JE: And what, if anything, do you miss about your home country? Is there anything you would miss about living here?

EGG: I miss my mother’s food and being able to go out to dinner with friends later than 10 at night! Leaving England, I would miss the politeness and kindness of the people. I think that sometimes I have received more favours from strangers in this country than in Spain and that is appreciated.

SW: I sometimes miss going to a typical French bakery as there are so many mouth-watering bread, pastries and cake options!

SC: Apart from the obvious (i.e. friends and family) I probably miss two things the most: a good dark wholegrain bread and German Christmas markets! When I leave England, I will definitely miss the British politeness and friendliness as well as the beautiful countryside and the stunning landscape.

Having the opportunity to work in a multicultural context has greatly enhanced my cultural background.

JE: Can you tell me a little bit about what you do as an FLA?

EGG: I am involved in helping pupils to prepare for their GCSE and A Level orals as well as oral practice with IBDP. I provide statistics, figures and information about different issues so that pupils in the Sixth Form can compare Spain and the UK. Moreover, I consider the needs of each pupil in terms of grammatical aspects. In this way, I focus not only on linguistic content but also encourage critical thinking by asking relevant questions about different topics.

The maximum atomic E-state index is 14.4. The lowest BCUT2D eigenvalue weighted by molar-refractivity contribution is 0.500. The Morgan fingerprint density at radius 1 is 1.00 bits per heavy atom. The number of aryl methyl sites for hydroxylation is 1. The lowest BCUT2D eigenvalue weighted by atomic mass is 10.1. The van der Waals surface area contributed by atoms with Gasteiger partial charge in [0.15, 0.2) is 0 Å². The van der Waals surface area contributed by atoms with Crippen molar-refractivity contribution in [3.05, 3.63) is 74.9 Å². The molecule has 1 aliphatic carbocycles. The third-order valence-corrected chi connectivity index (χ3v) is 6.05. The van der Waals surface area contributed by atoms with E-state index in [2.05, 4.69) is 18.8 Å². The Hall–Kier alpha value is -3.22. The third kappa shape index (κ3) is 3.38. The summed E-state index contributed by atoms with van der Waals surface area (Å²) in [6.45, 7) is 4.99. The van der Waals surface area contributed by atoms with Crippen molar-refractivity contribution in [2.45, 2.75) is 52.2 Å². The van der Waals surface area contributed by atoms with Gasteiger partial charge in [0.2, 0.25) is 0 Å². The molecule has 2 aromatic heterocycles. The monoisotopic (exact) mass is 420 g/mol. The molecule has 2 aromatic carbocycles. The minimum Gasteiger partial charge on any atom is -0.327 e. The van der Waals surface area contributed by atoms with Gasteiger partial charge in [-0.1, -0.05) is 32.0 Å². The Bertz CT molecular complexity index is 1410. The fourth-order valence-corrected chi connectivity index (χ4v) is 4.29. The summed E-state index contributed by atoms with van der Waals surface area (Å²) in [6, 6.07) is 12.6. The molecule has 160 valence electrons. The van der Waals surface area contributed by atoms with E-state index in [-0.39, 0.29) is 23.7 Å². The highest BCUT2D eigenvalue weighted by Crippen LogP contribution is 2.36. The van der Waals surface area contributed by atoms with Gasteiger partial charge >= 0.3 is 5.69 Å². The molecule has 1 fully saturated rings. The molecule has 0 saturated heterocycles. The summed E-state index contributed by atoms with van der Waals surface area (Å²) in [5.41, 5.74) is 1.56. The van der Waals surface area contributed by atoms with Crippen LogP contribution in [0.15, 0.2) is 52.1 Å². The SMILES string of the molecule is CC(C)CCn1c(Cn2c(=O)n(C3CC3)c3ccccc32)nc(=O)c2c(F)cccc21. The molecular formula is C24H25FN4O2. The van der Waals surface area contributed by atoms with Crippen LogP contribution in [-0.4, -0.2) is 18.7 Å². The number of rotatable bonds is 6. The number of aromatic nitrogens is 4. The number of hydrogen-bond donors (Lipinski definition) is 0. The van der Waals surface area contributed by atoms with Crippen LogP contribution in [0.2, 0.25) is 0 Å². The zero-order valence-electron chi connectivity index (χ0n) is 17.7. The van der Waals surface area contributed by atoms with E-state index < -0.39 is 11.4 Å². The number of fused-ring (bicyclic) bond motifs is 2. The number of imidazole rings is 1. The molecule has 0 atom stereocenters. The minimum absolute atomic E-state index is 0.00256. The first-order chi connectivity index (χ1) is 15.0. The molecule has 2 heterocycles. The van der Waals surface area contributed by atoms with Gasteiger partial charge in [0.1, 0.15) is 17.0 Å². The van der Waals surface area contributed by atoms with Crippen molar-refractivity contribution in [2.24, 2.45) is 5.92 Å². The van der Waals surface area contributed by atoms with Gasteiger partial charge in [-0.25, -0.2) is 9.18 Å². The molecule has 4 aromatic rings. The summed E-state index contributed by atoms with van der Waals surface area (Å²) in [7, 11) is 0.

MP: As I am the new French assistant, I mostly help with the Fifth Formers and the younger pupils, providing practice for French classes. This year we have had several special cases, like bilingual pupils who need grammar help, or younger pupils who have already passed their GCSEs. When my classes are done, I help around the department, creating resources to boost pupil engagement and support their teachers.


JE: How would you describe the impact you have on our pupils?

MPR: I feel that pupils I interact with develop their open-mindedness and their multicultural awareness.

SW: I believe that I have the opportunity to target their learning to suit their individual needs and see their confidence grow.


JE: And what do you think an FLA adds to our department?

SC: The FLAs have the huge advantage of “just” being here to support, so we are quite flexible with our time and are able to cover a lesson, offer extra lessons and help with all the minor tasks that have to be done quickly in MFL. Also, as we are all natives in our respective language, we can convey the authentic use of it as well as a lot of vocabulary and knowledge about the culture to help pupils find their way around, both in and outside the classroom.


JE: For you personally, what do you take away from your work as an FLA?

MP: It teaches me a lot about my own use of languages, I think. Knowing how to use them is one thing but explaining why they work the way they do can prove very challenging.

SW: A pride and satisfaction in watching the pupils achieving their targets.

EGG: Having the opportunity to work in a multicultural context. This experience has greatly enhanced my cultural background.

JE: Thank you all for your time, and of course for everything you do! To finish, how would you sum up your experience so far in one word?

SW: Eye-opening.

MP: Fascinating.

SC: Enriching.

EGG: Inspirational.

MPR: Fulfilling.